Georges Bizet, libretto by Henri Meilhac and Ludovic Halévy, based on a play by Prosper Mérimée
Met Opera on Demand
Metropolitan Opera House, New York
At the Paris première of Carmen in 1875, the French critics thought the story scandalous and obscene and dismissed Georges Bizet’s music as garish. It played to poor houses. The Opera-Comique’s respectable middle-class audiences found the opera too realistic and risqué for their taste.
Bizet died three month later, aged 36, unaware that he had composed the world’s most popular and greatest opera. Lurid crimes passionnels have perennially proved popular at the box office and Carmen is always a good choice for somebody coming to opera for the first time. The drama and the music are at the highest level.
Richard Eyre’s excellent production for The Met, New York was first seen in 2010 when Bizet’s feverish and intoxicating score was conducted by Yannick Nezet-Seguin.
Don Jose (Robert Alagna), a bit of a mummy’s boy, should have stayed with Micaela (Barbara Frittoli), his nice bourgeois girlfriend, instead of deserting the army and turning smuggler in order to have sex with a fierce and dangerous gypsy (Elina Garanca) who thrives not only on her beauty and sexual prowess but also on her contempt for men.
Eyre updates the action to the Spanish Civil War when Spain is no longer a nice place. The way the randy soldiers treat Micaela will leave many viewers uncomfortable and worrying for her safety.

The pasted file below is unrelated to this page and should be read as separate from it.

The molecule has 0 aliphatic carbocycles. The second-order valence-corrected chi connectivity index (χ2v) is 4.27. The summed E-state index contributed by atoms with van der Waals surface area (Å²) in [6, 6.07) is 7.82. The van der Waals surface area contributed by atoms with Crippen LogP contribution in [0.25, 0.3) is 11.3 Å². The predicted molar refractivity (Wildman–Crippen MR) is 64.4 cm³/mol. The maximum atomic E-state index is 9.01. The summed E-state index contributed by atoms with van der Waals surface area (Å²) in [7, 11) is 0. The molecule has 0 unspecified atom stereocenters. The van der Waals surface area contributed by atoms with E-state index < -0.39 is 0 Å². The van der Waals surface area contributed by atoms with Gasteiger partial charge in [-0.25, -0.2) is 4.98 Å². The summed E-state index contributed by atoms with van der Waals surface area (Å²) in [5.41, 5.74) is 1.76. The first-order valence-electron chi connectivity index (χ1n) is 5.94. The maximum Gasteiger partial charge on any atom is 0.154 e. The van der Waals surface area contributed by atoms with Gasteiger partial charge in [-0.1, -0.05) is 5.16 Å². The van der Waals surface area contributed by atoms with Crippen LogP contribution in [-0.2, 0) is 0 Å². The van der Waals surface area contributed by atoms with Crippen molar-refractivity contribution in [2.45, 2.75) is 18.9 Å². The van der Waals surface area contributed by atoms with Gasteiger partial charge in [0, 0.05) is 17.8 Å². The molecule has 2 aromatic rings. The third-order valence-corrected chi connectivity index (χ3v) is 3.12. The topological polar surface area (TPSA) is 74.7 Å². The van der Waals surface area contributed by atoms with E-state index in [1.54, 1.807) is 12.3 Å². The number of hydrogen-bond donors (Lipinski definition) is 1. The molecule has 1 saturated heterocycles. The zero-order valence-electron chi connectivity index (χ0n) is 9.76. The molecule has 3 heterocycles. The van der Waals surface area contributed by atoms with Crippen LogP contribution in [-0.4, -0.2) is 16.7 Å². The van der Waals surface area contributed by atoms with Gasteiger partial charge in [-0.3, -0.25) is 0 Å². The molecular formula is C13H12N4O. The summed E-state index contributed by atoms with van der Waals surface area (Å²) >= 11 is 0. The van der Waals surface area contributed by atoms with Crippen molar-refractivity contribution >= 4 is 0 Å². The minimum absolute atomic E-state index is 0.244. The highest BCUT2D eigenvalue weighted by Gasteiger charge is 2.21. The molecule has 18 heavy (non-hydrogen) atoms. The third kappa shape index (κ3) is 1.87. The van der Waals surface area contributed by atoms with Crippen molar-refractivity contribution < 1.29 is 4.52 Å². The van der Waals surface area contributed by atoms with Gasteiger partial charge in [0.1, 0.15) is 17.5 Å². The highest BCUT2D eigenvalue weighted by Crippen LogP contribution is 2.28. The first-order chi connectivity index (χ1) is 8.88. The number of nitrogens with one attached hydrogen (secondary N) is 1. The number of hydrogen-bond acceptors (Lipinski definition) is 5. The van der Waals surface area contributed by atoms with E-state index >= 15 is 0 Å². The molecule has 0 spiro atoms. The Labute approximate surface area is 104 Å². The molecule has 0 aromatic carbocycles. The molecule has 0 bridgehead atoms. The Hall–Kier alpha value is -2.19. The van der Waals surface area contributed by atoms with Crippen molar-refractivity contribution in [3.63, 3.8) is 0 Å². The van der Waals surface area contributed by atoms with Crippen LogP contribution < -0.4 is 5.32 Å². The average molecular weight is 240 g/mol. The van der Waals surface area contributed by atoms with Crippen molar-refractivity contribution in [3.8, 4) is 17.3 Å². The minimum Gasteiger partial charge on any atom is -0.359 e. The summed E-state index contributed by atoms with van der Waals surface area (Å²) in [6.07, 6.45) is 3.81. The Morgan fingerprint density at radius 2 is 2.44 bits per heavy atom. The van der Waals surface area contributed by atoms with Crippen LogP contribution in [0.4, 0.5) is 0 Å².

During the overture, the curtain, jaggedly and bloodily slashed, opens fractionally to reveal two dancers, Maria Kowroski and Martin Harvey, dancing a sensual pas de deux, choreographed by Christopher Wheeldon. They also dance during the Prelude to Act III, giving the production an extra frisson.
Elina Garanca’s Carmen, a terrific performance vocally and physically, is up there with the best. She and Roberto Alagna have the chemistry the roles need. Jose, madly, wildly in love, will never let her go. The more he pleads with her to give up toreador Escamillo (Teddy Tahu Rhodes), the more she goads him to kill her and the greater the excitement. After her murder, Rob Howell’s set rotates for a second tableau inside the bullring with Escamillo and the bull he has just murdered.
There are a number of ways of tapping into this opera and others at will. The Met Opera on Demand service offers annual ($149.99) and monthly ($14.99) subscriptions as well as a one-off payment ($3.99) for those who have limited time or only want to watch the occasional opera.
Reviewer: Robert Tanitch